This Weeks New Research

The Four new research pages this week in WW1 Lives are, a Canadian Pilot attached to the Royal Flying Corps, a Lance/Corporal 10th Loyal North Lancashire Regiment soldier, a naval Captain of H.M.S. Natal and a Corporal of the Special Brigade of the Royal Engineers in a Gassing Company. Click on the Description Headings to discover more on their lives.

Jacob Ernest Mott

Canadian Pilot

Jacob Ernest Mott was an Ontario born Canadian. He enlisted into the Canadian Medical Corps on November 1914. Commissioned in May 1916 to the Royal Irish Fusiliers, he was to stay with them for just over a year before being attached to the Royal Flying Corps. To find out more of his story click the above heading.

Eric Percy Coventry Back

Cromarty Disaster

Eric Percy Coventry Back was born in Torquay, Devon and was a professional naval officer and took command of his first ship on June 1915. Tragically he was to be killed along with his wife on the Cromarty Firth in north Scotland. To find out more about his story click on the above heading.

Arthur William Bull

Christmas Day

Arthur William Bull from Watford, Hertfordshire was 25 years old when he was in the trenches in the Ferme du Bois sector on Christmas Eve. During the night an artillery duel took place to stop Christmas Day fraternisation. To find out more about his story, click the above heading.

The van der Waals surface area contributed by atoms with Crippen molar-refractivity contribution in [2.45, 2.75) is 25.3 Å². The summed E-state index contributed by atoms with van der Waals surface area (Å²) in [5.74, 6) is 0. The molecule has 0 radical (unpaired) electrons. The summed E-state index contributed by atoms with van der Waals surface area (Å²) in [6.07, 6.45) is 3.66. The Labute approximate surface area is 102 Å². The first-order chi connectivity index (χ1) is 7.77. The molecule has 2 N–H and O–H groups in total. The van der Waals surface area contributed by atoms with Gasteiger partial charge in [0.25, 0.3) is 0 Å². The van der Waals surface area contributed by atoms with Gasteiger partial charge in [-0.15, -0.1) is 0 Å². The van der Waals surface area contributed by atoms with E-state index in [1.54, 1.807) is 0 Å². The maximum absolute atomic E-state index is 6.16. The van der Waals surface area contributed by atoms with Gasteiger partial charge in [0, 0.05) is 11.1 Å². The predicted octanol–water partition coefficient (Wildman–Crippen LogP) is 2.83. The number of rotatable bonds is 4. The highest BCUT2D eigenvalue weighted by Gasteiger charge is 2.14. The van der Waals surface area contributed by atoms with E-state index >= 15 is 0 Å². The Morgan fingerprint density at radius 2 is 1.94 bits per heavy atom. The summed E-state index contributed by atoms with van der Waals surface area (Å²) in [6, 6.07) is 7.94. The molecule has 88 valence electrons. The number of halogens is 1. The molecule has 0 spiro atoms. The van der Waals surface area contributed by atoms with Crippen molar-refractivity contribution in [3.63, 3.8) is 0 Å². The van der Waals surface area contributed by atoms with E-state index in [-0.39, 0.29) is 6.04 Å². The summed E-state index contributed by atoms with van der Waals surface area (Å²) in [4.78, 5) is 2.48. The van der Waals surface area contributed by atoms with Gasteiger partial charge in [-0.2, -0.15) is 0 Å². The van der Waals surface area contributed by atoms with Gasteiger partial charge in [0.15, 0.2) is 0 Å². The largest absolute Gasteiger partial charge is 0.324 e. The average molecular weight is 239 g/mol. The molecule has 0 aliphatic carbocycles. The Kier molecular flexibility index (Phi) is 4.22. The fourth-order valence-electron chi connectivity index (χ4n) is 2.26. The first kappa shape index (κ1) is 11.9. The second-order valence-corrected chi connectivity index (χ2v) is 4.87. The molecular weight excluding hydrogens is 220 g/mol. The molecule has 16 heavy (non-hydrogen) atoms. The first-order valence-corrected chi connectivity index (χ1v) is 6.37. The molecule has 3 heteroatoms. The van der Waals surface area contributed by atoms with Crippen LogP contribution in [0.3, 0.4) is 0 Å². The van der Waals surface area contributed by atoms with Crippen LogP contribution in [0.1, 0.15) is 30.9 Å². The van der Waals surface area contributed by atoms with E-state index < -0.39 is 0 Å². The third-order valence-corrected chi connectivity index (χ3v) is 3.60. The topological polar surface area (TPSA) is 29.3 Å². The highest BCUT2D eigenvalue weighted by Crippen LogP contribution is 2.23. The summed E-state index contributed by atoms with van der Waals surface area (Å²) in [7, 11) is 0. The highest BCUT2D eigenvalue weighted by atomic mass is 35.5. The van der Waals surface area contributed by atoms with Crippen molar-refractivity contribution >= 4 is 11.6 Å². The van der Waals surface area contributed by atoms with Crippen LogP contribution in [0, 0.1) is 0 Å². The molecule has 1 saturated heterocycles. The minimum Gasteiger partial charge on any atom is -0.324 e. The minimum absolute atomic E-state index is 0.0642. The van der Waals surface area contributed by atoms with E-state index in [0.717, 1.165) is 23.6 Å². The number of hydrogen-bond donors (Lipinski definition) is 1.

Robert Bennet McBey – © Allan McBey

Gas Gas Gas

Robert Bennet McBey was a Miner, working in the pits of Lanarkshire when he answered the call to arms in January 1915. Initially a member of the Artillery, he later moved to the Special Brigade of the Royal Engineers for the use of Poison Gas. He was wounded in October 1918 and for his actions was awarded the Military Medal. To find out more about his story click on the above heading.

Published by The Moon's a Balloon

I am based in the north of Scotland in the small village of Aberlour. Having served in the Royal Scots Dragoon Guards in the 1980's, I have a keen interest in military history, in particular the stories of those who served. I was a remote volunteer for the Imperial War Museum website www.livesofthefirstworldwar.org, however that centenary project has now finished and I felt the need to continue with my research and hopefully it will be of interest to others.

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